Jon Heron posted on Thursday, September 20, 2007 - 5:37 am
Ramaswamy's paper on entropy does not appear to indicate what a good value of entropy would be - merely that 0.62 would indicate 'fuzzyness'
I would like to add a sentence to my methods section with words to effect of
"Entropy values over 0.8 indicate a good separate of the latent classes (ref)"
pl can you help?
Matthew Cole posted on Thursday, September 20, 2007 - 6:02 am
Here's what I use:
Entropy with values approaching 1 indicate clear delineation of classes (Celeux & Soromenho, 1996).
Celeux, G., & Soromenho, G. (1996). An entropy criterion for assessing the number of clusters in a mixture model. Journal of Classification, 13, 195-212.
Jon Heron posted on Thursday, September 20, 2007 - 6:05 am
Cheers Matthew, I was unable to get hold of that paper.
I have an entropy of 0.935, I guess that's approaching one, whichever way you look at it.
Jon Heron posted on Thursday, September 20, 2007 - 6:09 am
Found it after all - hurrah!
Note to self - dont always rely on Pubmed
Andy Ross posted on Friday, November 21, 2008 - 4:56 am
Dear Prof. Muthen
Following on from Jon's query
In your opinion what is the general thinking on quality of classification as a criterion for accepting a latent class solution as useful? For example, would you disregard a solution with an entropy lower than .8 as a fairly poor representation of a population, because it cannot distinguish very well?
Also, are there any strategies for improving entropy - i.e. is poor classification often linked with a specific attribute of a model? I ask because I've recently found models that start with an entropy of appoximately .5/.6 when estimating two classes often remain fairly poor at classifying even as the number of estimated classes is increased.
The quality of classification as measured by entropy has different impact in different settings. For example, you could have poor entropy and still be able to distinguish some of the classes very clearly. Or, you could use your LCA to predict a distal outcome from the latent classes and get a significant relationship that is estimated with small SE even with a low entropy. The use of "most likely class membership" as a variable for further analysis, however, is problematic when the entropy goes much lower than 0.8.
Best strategy for improving entropy is to add good indicators - indicators that discriminate well between the classes. Given a certain set of indicators, however, you would first find the model that fits the data best and then accept the entropy it gives.
I've heard that entropy value partially depends on number of classes (unfortunatelly, I can't remember where) and tends to be smaller for less classes. If so, could you - very briefly - explain why? Thank you very much.
The -LL, BIC and aLRT all favor the 4-class solution. But my entropy is .75 and on the diagonal the propabilities are .89, .92, .73 and .69. Do I have to stick with the 3-class model although the 4-class model has beter fit statistics and the additional group is distinct from other groups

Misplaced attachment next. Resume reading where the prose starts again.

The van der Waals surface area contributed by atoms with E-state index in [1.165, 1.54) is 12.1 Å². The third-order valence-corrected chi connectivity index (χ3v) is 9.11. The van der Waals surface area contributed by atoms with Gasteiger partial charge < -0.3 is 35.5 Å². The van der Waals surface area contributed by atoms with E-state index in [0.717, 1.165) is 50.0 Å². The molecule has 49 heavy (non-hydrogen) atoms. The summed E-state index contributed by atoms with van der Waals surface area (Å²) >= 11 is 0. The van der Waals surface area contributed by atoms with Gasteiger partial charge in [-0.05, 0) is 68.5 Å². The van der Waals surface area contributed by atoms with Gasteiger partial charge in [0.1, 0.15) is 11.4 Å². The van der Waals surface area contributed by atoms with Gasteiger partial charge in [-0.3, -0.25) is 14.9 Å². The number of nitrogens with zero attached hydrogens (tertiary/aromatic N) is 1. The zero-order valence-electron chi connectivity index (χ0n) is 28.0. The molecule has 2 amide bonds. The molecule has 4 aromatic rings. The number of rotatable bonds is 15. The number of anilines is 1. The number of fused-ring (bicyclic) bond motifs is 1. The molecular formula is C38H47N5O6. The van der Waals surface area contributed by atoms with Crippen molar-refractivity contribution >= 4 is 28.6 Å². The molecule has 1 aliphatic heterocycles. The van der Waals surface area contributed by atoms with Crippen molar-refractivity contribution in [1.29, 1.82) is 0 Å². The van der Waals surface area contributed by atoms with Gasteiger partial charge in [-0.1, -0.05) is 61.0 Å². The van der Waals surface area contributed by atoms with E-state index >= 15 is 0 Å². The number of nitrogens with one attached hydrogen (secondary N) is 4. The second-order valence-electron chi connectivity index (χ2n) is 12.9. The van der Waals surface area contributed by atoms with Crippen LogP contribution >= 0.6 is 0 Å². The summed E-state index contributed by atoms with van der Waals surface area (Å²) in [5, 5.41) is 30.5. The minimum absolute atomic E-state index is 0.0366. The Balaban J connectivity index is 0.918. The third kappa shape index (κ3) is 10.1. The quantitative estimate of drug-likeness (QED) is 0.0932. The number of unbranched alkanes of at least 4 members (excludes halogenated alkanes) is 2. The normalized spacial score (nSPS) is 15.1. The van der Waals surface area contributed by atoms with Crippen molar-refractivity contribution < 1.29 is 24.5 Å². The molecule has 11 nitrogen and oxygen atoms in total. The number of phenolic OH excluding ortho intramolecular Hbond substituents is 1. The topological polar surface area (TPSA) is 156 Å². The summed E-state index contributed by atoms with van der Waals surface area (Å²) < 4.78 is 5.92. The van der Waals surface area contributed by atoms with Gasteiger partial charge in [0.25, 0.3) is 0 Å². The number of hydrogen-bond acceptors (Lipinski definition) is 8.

Hi Professor Muthen, I have a question about how entropy is calculated for latent growth mixture models. I'm trying to compare results between Mplus and the lcmm package in R, where the R package does not already include an entropy output, hence I'm writing up a function for entropy based off of the one used in MPlus. I'm referring to this document https://www.statmodel.com/download/relatinglca.pdf pg. 8.
Is this the correct entropy equation used for Mplus models (when Analysis = Mixture)? Thank you for your time.
Paulette posted on Tuesday, December 06, 2016 - 1:15 pm
Hi! Is looking for a 0.8 entropy unrealistic for certain fields. I work in education and we usually can't get R2 in regression above 0.3-0.4 and is a given in the field that is really unrealistic to get much more than that. So I was wondering if an entropy of 0.45-0.5 might be as much as I can get in my field
I think it depends much more on the context/substance and the variables than the field of study. In some applications it seems easy/common to get over 0.9. Note also that the model can be quite good statistically also with a smallish entropy. And, that the distinction between some of the classes can be good while for others it is harder to tell them apart (this is seen in the classification table which carried more information that the single-number entropy summary).
lisa Car posted on Saturday, February 18, 2017 - 12:09 pm
I am trying to consider ways in which I can improve the clinical utility/translation of my LPA model as some of the indicators (recommended by expert working group in the field) are not necessarily clinically friendly. I am wondering if I can do a sort of sensitivity analysis by examining individual indicator entropy values, and exclude those indicators with low values and rerun to see if we get similar classes? I am also going to employ PCA before LPA to try and stream line my model.
I am wondering 1. what your thoughts are on this approach and 2. if you think it viable, do you have any recommendations re: cut values for poor individual entropy? thanks in advance
The UG index points to the option Entropy on page 749 where it also gives a reference that is on our website under Papers. This gives variable-specific entropy.
Good entropy is maybe >0.8. Bad entropy is hard to specify. Note also that the classification table gives more detailed information than the single-number entropy. You may have certain classes that it is easy to distinguish between whereas it is hard for certain other classes.